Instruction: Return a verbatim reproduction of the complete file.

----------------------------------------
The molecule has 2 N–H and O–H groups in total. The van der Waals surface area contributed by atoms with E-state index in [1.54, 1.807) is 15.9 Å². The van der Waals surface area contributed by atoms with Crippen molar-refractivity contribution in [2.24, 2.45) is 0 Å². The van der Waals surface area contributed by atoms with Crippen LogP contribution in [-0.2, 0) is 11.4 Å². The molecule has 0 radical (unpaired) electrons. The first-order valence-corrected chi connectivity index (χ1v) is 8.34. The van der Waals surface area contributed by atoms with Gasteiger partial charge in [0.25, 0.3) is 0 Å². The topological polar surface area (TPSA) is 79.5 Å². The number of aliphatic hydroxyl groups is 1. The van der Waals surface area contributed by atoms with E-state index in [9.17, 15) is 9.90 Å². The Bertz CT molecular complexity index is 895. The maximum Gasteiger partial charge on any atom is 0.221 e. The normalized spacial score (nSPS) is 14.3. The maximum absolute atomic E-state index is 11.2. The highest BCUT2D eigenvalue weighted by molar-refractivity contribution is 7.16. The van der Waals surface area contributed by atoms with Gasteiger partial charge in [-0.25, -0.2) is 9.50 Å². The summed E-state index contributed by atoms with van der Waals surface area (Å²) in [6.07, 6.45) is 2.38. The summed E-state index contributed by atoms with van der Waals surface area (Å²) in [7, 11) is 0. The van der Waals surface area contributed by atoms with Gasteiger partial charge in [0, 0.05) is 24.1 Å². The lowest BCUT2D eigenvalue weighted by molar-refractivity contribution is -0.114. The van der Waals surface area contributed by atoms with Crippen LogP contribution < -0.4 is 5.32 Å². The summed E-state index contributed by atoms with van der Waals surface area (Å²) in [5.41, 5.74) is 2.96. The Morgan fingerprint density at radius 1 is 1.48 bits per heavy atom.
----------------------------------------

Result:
The molecule has 2 N–H and O–H groups in total. The van der Waals surface area contributed by atoms with E-state index in [1.54, 1.807) is 15.9 Å². The van der Waals surface area contributed by atoms with Crippen molar-refractivity contribution in [2.24, 2.45) is 0 Å². The van der Waals surface area contributed by atoms with Crippen LogP contribution in [-0.2, 0) is 11.4 Å². The molecule has 0 radical (unpaired) electrons. The first-order valence-corrected chi connectivity index (χ1v) is 8.34. The van der Waals surface area contributed by atoms with Gasteiger partial charge in [0.25, 0.3) is 0 Å². The topological polar surface area (TPSA) is 79.5 Å². The number of aliphatic hydroxyl groups is 1. The van der Waals surface area contributed by atoms with E-state index in [9.17, 15) is 9.90 Å². The Bertz CT molecular complexity index is 895. The maximum Gasteiger partial charge on any atom is 0.221 e. The normalized spacial score (nSPS) is 14.3. The maximum absolute atomic E-state index is 11.2. The highest BCUT2D eigenvalue weighted by molar-refractivity contribution is 7.16. The van der Waals surface area contributed by atoms with Gasteiger partial charge in [-0.25, -0.2) is 9.50 Å². The summed E-state index contributed by atoms with van der Waals surface area (Å²) in [6.07, 6.45) is 2.38. The summed E-state index contributed by atoms with van der Waals surface area (Å²) in [7, 11) is 0. The van der Waals surface area contributed by atoms with Gasteiger partial charge in [0, 0.05) is 24.1 Å². The lowest BCUT2D eigenvalue weighted by molar-refractivity contribution is -0.114. The van der Waals surface area contributed by atoms with Crippen LogP contribution < -0.4 is 5.32 Å². The summed E-state index contributed by atoms with van der Waals surface area (Å²) in [5.41, 5.74) is 2.96. The Morgan fingerprint density at radius 1 is 1.48 bits per heavy atom.